Business owners in Alabama, as well as anywhere else, are usually under pressure to reduce costs and maximize profits. Am I an employee or an independent contractor? Unfortunately, some employers choose to decrease expenses by inappropriately classifying their employees as independent contractors or salaried employees.
As far as an employer is concerned, an independent contractor is a significant cost savings for the company as they don't need to withhold income taxes from a third-party contractor. Therefore, the employer is not required to pay federal unemployment taxes or FICA (Social Security and Medicare). Furthermore, they also do not need to pay towards state contributions to workers' comp funds and unemployment insurance.
The above employer benefits prompt some companies to classify individuals who work for them as independent contractors rather than employees. But this type of misclassification is usually not beneficial for an employee.
Independent contractors, by definition, are self-employed. Labor, employment, or related tax laws do not cover independent contractors. If you are misclassified as an independent contractor, you will not have access to some protections and benefits, such as overtime, unemployment insurance, minimum wage, Family and Medical Leave, and other benefits given by that specific employer to its employees.
Employee vs. Independent Contractor Status
To determine whether you should be given employee or independent contractor status, you can ask yourself the following questions:
- Am I compensated on a per-project basis?
- Does the employer determine my hours?
- Does my employer supply the tools and materials that I need for my job?
- Does my employer supervise me on projects assigned to me, or do I complete the job autonomously?
The “Right-to-Control Test”
These questions are vital for clarity on your status. For instance, the IRS uses what is called the “right-to-control test.” In this method, the level of control that the employer has over the manner an individual's work is performed is analyzed.
The worker will be considered an employee if the employer exercises significant control. In the last few years, the IRS has come down hard on misclassification of employees as it causes billions of dollars to be lost in tax revenue annually.
To determine whether independent contractor status is applicable, there are various tests or analyses that are used. In 1996, a group called the Commission on the Future of Worker-Management Relations advised that a straightforward and standardized definition of employee should be applied to labor, tax, and employment laws to mitigate the abuse and confusion of employee misclassification by employers.
For simplification purposes, the commission recommended the use of a standard based on the “economic realities test.”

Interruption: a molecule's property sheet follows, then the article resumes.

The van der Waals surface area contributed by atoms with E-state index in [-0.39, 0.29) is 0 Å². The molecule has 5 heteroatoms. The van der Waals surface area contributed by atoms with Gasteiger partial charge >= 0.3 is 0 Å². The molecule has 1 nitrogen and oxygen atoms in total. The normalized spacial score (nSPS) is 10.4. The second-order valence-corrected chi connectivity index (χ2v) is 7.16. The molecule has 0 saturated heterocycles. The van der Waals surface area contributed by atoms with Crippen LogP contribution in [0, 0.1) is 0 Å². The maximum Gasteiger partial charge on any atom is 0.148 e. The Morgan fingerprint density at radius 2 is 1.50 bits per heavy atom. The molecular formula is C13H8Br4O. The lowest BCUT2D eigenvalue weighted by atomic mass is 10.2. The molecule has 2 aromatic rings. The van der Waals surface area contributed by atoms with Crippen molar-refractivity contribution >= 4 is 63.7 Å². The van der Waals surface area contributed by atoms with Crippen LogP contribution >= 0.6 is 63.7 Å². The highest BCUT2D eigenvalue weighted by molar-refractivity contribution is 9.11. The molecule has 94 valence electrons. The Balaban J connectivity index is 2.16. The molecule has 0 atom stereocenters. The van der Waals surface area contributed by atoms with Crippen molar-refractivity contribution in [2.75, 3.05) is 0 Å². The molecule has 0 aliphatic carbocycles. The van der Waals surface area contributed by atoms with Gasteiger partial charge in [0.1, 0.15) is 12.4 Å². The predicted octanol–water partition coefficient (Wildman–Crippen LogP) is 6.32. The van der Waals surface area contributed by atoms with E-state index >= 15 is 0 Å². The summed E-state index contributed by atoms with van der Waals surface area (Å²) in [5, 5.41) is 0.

The “Economic Realities Test”
The “economic realities test” is believed to make it more challenging for employers to categorize a worker as an independent contractor. Besides considering the level of control the employer exerts over the worker and his work, it also determines how much the worker is financially dependent on the enterprise.
In addition, this method helps determine the employment status of a worker for the purposes of the Fair Labor Standards Act, Family and Medical Leave Act, and other federal employment laws.
However, the definition is not yet established in a concise or uniform manner. Therefore, if you feel that you may have experienced intentional or unintentional misclassification, it is best to consult a qualified employment law attorney.
Following Federal or State Laws
There is quite a bit of confusion between employers and workers. Lawsuits are emerging all over the nation. According to the IRS, the enterprise should assess their complete relationship and document various common law factors that establish evidence of the level of control and independence.
Am I an Employee or an Independent Contractor?
When there is a conflict between federal and state laws, it can be confusing. Employers are left wondering which rules to follow. Generally, employers should follow whichever law is most beneficial to the worker. For this reason, the default status of a worker under federal and state laws is that of an employee. The employer has the burden of proof to establish the worker's independent contractor status.
But the scope of state laws may be limited. For instance, in certain states, this test is only used for unemployment compensation. Either federal or state regulators can audit or review companies.
Has Your Employment Status Been Misclassified? Speak with a Seasoned Employment Law Attorney
If you believe that you should be classified as an employee but the company you work for has you misclassified as an independent contractor, there is legal relief available, which may include compensation that you are owed as well as other damages. For help with any type of employment law issue in Alabama, contact attorney Kira Fonteneau for a free consultation. Message us online or call our office today at (404) 383-5720. We look forward to serving you!